Following on from my blog about the complaints of sexual harassment (read about it here), I’m often asked the question, I’ve got the complaint or grievance or allegations. What do I do now?!?!
Managing these issues lends some clients to first reactions like ” Nicole, I can’t deal with this. I’m just going to sack everyone and quit.”
Then once they calm down they realise the answer probably is, conduct a workplace investigation. But now what?
What is a workplace investigation?
A workplace investigation is an enquiry into the circumstance of an event/matter to determine as best as possible what happened. There may be a whole range of situations in which an employer may need to conduct a workplace investigation including where there is a complaint, an allegation of misconduct; bullying, harassment, breaches of health and safety procedures and other disciplinary matters.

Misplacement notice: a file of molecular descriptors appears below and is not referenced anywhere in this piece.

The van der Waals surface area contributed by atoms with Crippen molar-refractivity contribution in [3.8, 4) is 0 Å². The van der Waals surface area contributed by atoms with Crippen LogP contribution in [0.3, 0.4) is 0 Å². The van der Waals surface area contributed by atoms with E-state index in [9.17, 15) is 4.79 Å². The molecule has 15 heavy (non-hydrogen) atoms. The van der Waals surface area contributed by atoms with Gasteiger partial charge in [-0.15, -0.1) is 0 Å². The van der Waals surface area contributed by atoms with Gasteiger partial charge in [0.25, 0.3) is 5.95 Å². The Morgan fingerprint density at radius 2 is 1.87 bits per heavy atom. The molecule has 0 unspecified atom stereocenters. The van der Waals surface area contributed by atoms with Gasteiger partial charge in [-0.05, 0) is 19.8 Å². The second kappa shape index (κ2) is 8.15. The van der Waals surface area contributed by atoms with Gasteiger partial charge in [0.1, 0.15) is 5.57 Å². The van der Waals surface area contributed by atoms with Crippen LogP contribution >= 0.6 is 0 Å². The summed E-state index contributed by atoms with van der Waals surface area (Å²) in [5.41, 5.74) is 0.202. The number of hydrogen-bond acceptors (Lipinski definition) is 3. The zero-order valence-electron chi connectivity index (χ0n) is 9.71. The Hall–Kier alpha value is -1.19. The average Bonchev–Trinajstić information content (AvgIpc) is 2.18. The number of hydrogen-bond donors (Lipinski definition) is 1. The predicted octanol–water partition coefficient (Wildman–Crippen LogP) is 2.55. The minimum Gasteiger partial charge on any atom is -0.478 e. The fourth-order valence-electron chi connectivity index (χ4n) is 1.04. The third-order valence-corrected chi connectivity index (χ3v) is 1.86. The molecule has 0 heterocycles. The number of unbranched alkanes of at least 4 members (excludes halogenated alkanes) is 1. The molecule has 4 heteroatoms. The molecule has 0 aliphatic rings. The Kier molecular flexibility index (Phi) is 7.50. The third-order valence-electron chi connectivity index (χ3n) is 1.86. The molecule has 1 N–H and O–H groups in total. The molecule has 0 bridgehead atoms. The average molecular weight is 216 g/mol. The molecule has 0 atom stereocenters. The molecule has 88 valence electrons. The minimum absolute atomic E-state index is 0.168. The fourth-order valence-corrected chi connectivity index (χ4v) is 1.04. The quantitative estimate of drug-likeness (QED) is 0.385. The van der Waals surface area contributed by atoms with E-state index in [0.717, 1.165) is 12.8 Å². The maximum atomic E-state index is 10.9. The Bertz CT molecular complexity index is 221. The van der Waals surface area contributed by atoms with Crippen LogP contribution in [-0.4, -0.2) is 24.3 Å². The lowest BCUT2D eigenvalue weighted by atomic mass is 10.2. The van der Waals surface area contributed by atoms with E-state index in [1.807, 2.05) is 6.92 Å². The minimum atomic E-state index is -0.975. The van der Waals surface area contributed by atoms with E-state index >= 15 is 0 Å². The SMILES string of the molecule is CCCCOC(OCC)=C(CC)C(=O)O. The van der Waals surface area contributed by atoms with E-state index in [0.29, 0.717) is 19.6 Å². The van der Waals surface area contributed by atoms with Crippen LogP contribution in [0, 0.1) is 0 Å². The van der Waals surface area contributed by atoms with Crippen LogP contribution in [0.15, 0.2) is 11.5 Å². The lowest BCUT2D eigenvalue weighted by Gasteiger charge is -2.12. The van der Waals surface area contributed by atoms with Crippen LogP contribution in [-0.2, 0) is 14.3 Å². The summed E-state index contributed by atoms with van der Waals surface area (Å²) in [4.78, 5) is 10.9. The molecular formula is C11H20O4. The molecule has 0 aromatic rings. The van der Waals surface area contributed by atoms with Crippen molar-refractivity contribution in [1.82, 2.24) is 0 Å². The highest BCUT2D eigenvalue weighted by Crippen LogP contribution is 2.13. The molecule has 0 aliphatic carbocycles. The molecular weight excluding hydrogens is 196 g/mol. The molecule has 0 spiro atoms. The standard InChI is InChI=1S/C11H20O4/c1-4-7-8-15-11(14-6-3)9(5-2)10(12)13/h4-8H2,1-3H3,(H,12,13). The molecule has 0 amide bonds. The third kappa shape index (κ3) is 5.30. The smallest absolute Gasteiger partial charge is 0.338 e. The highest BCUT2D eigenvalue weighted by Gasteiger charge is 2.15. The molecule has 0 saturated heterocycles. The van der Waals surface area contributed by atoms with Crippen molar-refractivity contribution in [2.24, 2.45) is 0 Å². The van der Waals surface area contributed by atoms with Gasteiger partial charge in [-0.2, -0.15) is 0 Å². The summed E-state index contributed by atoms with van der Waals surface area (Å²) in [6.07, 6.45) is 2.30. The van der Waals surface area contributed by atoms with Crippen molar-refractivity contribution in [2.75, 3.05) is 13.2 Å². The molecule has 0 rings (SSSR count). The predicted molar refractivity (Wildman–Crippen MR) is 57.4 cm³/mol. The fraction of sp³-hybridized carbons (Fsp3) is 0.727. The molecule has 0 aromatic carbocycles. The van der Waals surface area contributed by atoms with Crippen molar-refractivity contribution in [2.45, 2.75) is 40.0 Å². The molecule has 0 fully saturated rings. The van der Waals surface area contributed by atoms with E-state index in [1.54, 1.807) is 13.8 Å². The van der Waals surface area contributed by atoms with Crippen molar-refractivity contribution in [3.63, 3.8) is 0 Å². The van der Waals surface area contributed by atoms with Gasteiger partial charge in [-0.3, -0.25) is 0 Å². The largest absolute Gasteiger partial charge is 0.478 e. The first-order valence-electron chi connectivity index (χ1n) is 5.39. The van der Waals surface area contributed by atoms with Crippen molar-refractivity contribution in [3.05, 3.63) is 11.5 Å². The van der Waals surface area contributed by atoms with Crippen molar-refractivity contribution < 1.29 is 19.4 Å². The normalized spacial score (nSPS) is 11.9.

Conducting an investigation
The need for an investigation can arise in many circumstances. Generally an investigation will be conducted where:
- a complaint has been received. A workplace complaint may arise from a variety of circumstances;
- breaches of health and safety procedures; or
- other disciplinary matters. An investigation will generally occur where there has been an allegation of misconduct